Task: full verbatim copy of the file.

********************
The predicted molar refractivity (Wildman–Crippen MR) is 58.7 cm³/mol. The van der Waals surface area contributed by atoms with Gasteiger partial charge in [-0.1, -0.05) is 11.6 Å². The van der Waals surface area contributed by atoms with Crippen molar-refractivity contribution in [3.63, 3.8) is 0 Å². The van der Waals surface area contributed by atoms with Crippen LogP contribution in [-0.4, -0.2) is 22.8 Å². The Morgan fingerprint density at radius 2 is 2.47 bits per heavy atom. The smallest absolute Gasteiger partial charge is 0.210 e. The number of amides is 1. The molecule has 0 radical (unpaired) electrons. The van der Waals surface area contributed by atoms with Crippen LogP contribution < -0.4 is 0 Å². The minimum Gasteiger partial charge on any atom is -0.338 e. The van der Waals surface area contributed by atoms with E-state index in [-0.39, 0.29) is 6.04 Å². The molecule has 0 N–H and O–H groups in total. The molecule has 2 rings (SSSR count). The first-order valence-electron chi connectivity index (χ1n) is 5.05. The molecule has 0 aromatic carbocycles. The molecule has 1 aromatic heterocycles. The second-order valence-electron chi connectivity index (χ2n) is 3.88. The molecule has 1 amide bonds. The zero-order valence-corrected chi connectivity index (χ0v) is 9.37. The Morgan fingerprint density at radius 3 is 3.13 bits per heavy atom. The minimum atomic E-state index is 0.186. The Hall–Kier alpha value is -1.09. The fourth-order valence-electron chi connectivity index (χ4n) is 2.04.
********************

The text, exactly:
The predicted molar refractivity (Wildman–Crippen MR) is 58.7 cm³/mol. The van der Waals surface area contributed by atoms with Gasteiger partial charge in [-0.1, -0.05) is 11.6 Å². The van der Waals surface area contributed by atoms with Crippen molar-refractivity contribution in [3.63, 3.8) is 0 Å². The van der Waals surface area contributed by atoms with Crippen LogP contribution in [-0.4, -0.2) is 22.8 Å². The Morgan fingerprint density at radius 2 is 2.47 bits per heavy atom. The smallest absolute Gasteiger partial charge is 0.210 e. The number of amides is 1. The molecule has 0 radical (unpaired) electrons. The van der Waals surface area contributed by atoms with Crippen LogP contribution < -0.4 is 0 Å². The minimum Gasteiger partial charge on any atom is -0.338 e. The van der Waals surface area contributed by atoms with E-state index in [-0.39, 0.29) is 6.04 Å². The molecule has 0 N–H and O–H groups in total. The molecule has 2 rings (SSSR count). The first-order valence-electron chi connectivity index (χ1n) is 5.05. The molecule has 0 aromatic carbocycles. The molecule has 1 aromatic heterocycles. The second-order valence-electron chi connectivity index (χ2n) is 3.88. The molecule has 1 amide bonds. The zero-order valence-corrected chi connectivity index (χ0v) is 9.37. The Morgan fingerprint density at radius 3 is 3.13 bits per heavy atom. The minimum atomic E-state index is 0.186. The Hall–Kier alpha value is -1.09. The fourth-order valence-electron chi connectivity index (χ4n) is 2.04.